At one point in your life, you will likely be involved in an accident. You might be the one at fault, or it might be the other driver’s fault.
If it’s the latter, their insurance company is required to foot the costs associated with any injuries you sustain, and the repair bills required to fix your car. If the car is damaged beyond repair, the at-fault party’s insurer will need to compensate you for its full value to allow you to get a new one.
While this is ideally what’s supposed to happen, you might encounter an instance where the at fault driver’s insurance won’t pay. Some companies drag their feet but eventually settle the claim, while others deny it entirely and refuse to pay. What should you do in such instances? Here’s everything you need to know.
What Is an at Fault Accident
An at fault accident means that the driver in question is responsible for causing it. This could be due to some action they took or failed to take. Some accidents are pretty cut-and-dry when it comes to determining who is to blame and, therefore, “at fault.”
If you’re driving aggressively, for instance, or following the car ahead of you too closely and you end up rear-ending it, you would be considered the at-fault party.
The same applies if you had an accident and you were discovered to be driving while under the influence of an intoxicating substance. There would be significant doubt cast on any testimony you give, effectively pinning you as the at-fault party.
Likewise, failing to obey traffic signs and signals by running a red light or failing to yield would be considered a moving violation. If, as a result, an accident occurred, you would be the at-fault party.
Does a Police Report Say Who Was at Fault
Once a car accident happens, police officers will show up at the scene of the incident to gather information about the events leading up to it. That way, they can prepare a comprehensive police report.
The officers will interview the drivers involved in the accident and any eyewitnesses present for their account of events. It allows them to piece together an accurate account of what transpired.
After the officers decide that they’ve garnered enough information, they’ll submit their report to the department. While it may contain a statement on who appears to have been at fault based on their expert judgment, it’s important to keep in mind that this does not constitute a determination of fault.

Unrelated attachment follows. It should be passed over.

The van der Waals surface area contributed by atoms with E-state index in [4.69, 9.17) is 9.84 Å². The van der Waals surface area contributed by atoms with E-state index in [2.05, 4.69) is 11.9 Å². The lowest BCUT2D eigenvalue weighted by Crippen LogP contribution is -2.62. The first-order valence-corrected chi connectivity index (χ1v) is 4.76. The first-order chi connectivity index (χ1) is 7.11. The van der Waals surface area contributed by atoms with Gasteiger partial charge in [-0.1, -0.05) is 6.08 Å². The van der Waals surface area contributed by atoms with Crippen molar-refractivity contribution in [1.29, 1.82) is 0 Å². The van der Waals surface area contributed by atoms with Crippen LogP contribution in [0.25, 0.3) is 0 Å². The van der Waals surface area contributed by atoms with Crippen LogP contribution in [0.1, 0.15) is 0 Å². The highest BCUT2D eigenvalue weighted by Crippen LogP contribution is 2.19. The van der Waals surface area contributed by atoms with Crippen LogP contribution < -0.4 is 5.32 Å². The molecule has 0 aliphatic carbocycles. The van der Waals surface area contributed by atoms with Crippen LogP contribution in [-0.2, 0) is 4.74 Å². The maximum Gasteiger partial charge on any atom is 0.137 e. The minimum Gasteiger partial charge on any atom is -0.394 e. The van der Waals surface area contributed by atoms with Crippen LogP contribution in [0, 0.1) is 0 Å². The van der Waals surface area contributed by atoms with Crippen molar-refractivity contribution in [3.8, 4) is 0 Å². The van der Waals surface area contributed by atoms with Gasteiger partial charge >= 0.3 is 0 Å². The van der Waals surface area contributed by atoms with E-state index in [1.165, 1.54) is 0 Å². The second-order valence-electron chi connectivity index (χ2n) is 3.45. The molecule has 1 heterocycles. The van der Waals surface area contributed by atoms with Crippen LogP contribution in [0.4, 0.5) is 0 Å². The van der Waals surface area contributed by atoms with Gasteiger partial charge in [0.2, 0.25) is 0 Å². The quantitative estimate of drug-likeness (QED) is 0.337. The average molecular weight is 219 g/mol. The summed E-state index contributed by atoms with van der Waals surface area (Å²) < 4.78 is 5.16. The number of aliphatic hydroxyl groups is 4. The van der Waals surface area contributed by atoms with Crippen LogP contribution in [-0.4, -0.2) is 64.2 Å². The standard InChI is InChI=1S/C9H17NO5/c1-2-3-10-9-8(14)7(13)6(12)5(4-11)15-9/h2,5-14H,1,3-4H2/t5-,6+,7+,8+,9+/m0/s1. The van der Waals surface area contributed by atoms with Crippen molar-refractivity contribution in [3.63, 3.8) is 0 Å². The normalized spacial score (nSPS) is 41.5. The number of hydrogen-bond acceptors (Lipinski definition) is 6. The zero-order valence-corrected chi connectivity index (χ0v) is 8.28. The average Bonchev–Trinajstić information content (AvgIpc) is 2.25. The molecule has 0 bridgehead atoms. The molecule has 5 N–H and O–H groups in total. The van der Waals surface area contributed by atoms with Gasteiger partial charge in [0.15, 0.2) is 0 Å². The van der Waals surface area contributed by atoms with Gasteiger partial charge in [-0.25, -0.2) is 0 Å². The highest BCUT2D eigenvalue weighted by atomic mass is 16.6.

It, therefore, does not mean that the individual listed in the report as being responsible for causing the accident will be held responsible for damages in any lawsuit that ensues thereafter. However, the officer may issue them with a citation if they determine that the driver(s) had violated a traffic law.
How Do Insurance Companies Determine Who Was at Fault
Insurers rely on the legal concept of “negligence.” All drivers have a duty of care toward other road users. If you fail to act in a manner that would be considered “reasonable” by a rational person in a similar situation, you would be acting “negligently.” This means that you would be at fault if an accident occurs.
Some insurance companies use “comparative negligence” to determine what percentage of the blame each driver bears in the accident. Others rely on “contributory negligence” to reduce the settlement payouts based on how much a driver’s negligent actions contributed to the accident.
Once a claim is filed with an insurer, the company hands it over to an adjuster to determine who was at fault. Each driver’s insurance company dispatches their respective adjusters to research every aspect of the accident.
It involves speaking with eyewitnesses, examining the damage on each vehicle, analyzing medical reports, and verifying details on the drivers’ insurance policies, such as their coverage amounts.
Once they garner all the information they need, adjusters ultimately determine fault in an accident. Always ensure that you retain an auto accident lawyer before you file your claim with the insurance.
How Long Does an Accident Stay On Your Record
Whether you were involved in an at-fault or not at fault accident, any car insurance claim you were involved with will remain on your record for 3-10 years. The exact duration depends on the state you live in and the severity of the accident in question.
No-fault accidents stay on your record for three years. A minor crash, hit-and-run, and DUI-related accident will remain in your record for 5, 8, and 10 years respectively.
At Fault States vs. No Fault States
Most states in the country use an at-fault system of vehicle insurance. It is based on tort liability, where each insurance company pays for the damages sustained based on the percentage of fault each party bears.
No-fault states, on the other hand, require drivers to have personal injury protection (PIP) insurance to pay for any medical expenses that may arise, regardless of who was at fault in an accident.
The idea behind this system is to minimize the cost of insurance litigation by keeping small claims out of the court system.
The only no-fault states in the country are Utah, Pennsylvania, North Dakota, New York, New Jersey, Minnesota, Michigan, Massachusetts, Kentucky, Kansas, Hawaii, and Florida.
What Next If the At-Fault Driver’s Insurer Won’t Pay
If the at-fault driver’s insurer rejects your claim, there are three options you can explore. On the one hand, if you were in a car accident suing the at fault driver would be one way to recoup your losses. On the other hand, you could have your insurer cover the costs associated with repairing your damaged car.
The third option would be to take a hybrid approach by processing your claim through your insurer, paying the associated deductible, and then suing the other driver in small claims court to recover the deductible you paid.
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